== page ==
After 650 years Japanese Noh theatre is still going strong. The National Noh Theatre in Tokyo is regularly packed out, and on little wooden stages all over the country Noh is still being performed as it originally was on the penal island of Sado. Meanwhile its Western adherents – who have included the poet WB Yeats and the theatre director Peter Brook – are steadily growing in number, while Yukio Ninagawa’s Noh-impregnated theatre productions routinely fill theatres. It is as though Westerners have only recently cottoned-on to an aesthetic truth with which the Japanese have been familiar for centuries.
‘Gorgeously-costumed actors pose like statues, with climactic moments of ferocious activity’
That truth eludes simple description, because it involves a multiplicity of elements. Noh is a music-dance drama, and it’s also valued as literature and for the beauty of its costumes. It takes place as much in the minds of its audience as it does visibly onstage, and its stage is always the same: a plain wooden structure with a painted pine-tree as its backdrop, and with a wooden bridge leading off into the shadows over which the actors enter and exit. That bridge symbolises the passage between the everyday world and the dream world in which Mugen Noh – the art-form’s crowning glory – unfolds. Mugen exists in a dream world populated by ghosts – and many of its stories concern tragic love affairs and the righting of past wrongs in real life; there is much praying for the repose of souls.
Everything in a production conspires to heighten the reality of this dream world. The gorgeously costumed actors pose like statues, with climactic moments of ferocious activity. They wear masks which are designed paradoxically to intensify the emotions they express in their outbursts of yodelling or sepulchral song. The music itself is uniquely haunting, with the singing of the main actors supported by a unison chorus plus a flute whose intervals are – intentionally – unrelated to those of the singers, resulting in an ethereal cacophony; three drums, accompanied by martial shouts, propel the action.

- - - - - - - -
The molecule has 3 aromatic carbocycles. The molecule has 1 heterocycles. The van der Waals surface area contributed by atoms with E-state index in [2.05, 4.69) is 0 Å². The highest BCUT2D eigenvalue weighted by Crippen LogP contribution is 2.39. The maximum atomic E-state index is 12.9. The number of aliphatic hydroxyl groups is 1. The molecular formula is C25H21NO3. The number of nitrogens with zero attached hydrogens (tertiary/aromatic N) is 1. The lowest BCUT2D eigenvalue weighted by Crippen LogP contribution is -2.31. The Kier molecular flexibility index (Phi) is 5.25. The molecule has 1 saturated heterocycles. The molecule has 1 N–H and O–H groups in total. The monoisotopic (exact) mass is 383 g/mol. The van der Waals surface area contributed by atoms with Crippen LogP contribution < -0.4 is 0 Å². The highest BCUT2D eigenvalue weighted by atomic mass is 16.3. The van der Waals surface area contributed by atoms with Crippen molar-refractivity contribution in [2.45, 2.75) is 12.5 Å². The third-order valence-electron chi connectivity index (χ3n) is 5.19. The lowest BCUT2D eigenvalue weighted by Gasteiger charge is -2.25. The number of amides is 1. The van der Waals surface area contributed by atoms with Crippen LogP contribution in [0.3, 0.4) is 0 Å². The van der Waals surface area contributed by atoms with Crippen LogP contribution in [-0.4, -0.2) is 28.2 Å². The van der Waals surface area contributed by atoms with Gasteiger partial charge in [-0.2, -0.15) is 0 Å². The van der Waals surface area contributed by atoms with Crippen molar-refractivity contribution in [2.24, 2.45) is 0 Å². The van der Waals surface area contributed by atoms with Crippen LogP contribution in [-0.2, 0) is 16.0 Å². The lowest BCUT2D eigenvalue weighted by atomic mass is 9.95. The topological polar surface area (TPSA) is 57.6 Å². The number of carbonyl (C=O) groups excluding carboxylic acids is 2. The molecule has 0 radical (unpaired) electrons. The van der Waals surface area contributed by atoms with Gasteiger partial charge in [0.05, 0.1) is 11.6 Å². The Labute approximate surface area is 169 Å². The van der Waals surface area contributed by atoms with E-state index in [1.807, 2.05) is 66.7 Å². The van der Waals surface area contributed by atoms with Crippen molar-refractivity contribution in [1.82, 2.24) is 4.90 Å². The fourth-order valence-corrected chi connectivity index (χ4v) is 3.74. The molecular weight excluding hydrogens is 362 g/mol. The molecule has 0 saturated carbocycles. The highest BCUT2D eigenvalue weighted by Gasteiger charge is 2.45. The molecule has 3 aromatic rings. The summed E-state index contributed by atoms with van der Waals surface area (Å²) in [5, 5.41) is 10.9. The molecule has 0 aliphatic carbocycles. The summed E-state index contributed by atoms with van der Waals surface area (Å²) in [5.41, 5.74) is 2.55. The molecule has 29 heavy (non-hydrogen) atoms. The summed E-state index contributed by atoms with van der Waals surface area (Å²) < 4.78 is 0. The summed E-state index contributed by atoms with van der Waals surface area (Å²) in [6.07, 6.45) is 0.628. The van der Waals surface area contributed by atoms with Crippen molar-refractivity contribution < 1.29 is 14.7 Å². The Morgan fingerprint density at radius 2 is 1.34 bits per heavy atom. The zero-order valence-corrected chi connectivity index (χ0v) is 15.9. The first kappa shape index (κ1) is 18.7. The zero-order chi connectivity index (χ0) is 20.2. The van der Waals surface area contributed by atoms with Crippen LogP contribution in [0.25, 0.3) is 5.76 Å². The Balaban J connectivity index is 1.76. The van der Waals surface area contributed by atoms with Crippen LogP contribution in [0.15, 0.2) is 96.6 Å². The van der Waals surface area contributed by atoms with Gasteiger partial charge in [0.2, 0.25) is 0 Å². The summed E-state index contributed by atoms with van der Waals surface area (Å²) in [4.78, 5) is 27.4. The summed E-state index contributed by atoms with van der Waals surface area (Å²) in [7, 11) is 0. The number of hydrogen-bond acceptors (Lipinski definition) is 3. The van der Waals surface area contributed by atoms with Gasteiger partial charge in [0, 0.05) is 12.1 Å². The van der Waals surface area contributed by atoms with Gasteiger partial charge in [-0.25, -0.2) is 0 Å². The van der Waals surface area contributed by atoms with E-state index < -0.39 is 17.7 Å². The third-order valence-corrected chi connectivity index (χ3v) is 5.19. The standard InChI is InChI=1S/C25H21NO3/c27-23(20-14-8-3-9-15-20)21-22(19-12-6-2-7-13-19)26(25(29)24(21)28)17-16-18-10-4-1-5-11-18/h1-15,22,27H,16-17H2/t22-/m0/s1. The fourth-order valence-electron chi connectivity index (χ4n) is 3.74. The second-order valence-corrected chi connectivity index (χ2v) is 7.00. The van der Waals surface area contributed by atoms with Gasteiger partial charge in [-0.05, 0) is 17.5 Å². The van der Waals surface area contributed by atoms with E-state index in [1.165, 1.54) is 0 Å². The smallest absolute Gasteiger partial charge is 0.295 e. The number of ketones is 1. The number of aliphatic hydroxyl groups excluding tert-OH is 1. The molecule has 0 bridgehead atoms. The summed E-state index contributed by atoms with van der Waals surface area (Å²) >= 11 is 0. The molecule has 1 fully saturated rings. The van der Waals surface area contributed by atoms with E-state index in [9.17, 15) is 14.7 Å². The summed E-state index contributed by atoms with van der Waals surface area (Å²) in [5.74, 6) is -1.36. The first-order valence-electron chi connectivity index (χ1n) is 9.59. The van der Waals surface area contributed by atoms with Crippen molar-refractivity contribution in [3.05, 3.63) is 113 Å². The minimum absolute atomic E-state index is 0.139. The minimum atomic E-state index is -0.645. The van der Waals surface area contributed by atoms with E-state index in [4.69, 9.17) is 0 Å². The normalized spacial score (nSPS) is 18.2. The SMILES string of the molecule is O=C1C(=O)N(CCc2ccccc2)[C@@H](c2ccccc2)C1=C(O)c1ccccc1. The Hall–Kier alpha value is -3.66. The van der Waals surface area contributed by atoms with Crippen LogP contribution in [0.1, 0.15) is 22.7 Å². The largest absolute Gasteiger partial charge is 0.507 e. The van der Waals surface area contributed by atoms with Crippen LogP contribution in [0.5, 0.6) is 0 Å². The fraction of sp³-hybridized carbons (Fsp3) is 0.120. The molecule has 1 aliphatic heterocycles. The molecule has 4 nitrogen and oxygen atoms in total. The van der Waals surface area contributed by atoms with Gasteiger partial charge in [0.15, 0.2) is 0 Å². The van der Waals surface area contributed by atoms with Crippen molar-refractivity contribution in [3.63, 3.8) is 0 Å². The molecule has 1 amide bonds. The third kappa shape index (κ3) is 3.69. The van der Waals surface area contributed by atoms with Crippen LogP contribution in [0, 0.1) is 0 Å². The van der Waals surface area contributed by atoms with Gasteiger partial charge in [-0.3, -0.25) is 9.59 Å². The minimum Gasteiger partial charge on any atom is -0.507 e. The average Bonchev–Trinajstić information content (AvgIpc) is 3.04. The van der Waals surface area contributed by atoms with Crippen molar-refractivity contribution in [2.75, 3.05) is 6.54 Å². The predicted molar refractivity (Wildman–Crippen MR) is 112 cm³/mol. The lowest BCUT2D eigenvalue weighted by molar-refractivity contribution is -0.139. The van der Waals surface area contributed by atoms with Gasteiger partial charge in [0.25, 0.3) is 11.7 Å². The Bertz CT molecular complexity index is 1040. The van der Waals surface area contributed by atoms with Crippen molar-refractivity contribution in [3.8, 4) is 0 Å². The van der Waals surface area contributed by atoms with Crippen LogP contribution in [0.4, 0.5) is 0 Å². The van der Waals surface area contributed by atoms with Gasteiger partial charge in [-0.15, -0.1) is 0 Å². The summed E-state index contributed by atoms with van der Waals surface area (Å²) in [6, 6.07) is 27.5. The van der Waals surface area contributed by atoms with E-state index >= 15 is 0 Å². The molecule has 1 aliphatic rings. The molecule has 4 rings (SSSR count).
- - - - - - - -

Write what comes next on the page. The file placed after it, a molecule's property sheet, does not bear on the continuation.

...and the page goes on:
All this is blissfully low-tech. Yet Akiko Yanagisawa, the producer of Noh Reimagined 2018, aims not only to induct Kings Place audiences into the mechanics of traditional Mugen performance, but also to help relate this art-form to the latest developments in neuroscience. Dr Atsushi Iriki, who heads research into brain science at the Riken Institute, Japan, and who is also an amateur Noh performer, will discuss how humans acquire the concept of a ‘meta-self’ – the sense of observing one’s self while standing outside it, in an out-of- body experience. Professor Semir Zeki, who leads research into neuroaesthetics at University College, London, will expand on his arresting thesis that the artist is, in a sense, a neuroscientist, exploring the potential of the brain though with different tools. ‘How artistic creation stimulates aesthetic responses’, he says, ‘can only be understood in neural terms. Such an understanding is now well within our reach.’
Meanwhile the pianist and improviser Leon Michener, architect of the Klavikon system, a combination of amplification, feedback and analogue processing, will come at Noh from a different direction: the key Japanese concept of ma. This word means ‘the space between sounds’ and implies infinitely more than does the Western concept of ‘silence’. Michener plans to sculpt feedback into music without his hands touching the keyboard.
Workshops with Japanese experts will examine Noh acting, movement and the secrets of the masks. For the final performance of the weekend, Yanagisawa has involved the innovative Clod Ensemble, famous for their striking dance and movement installations, as well as Max Baillie and other musicians for a new work by Yukihiro Isso. Yet again, Noh Reimagined promises to be a rare opportunity to witness a 650-year-old tradition provide the spark for new creative thinking.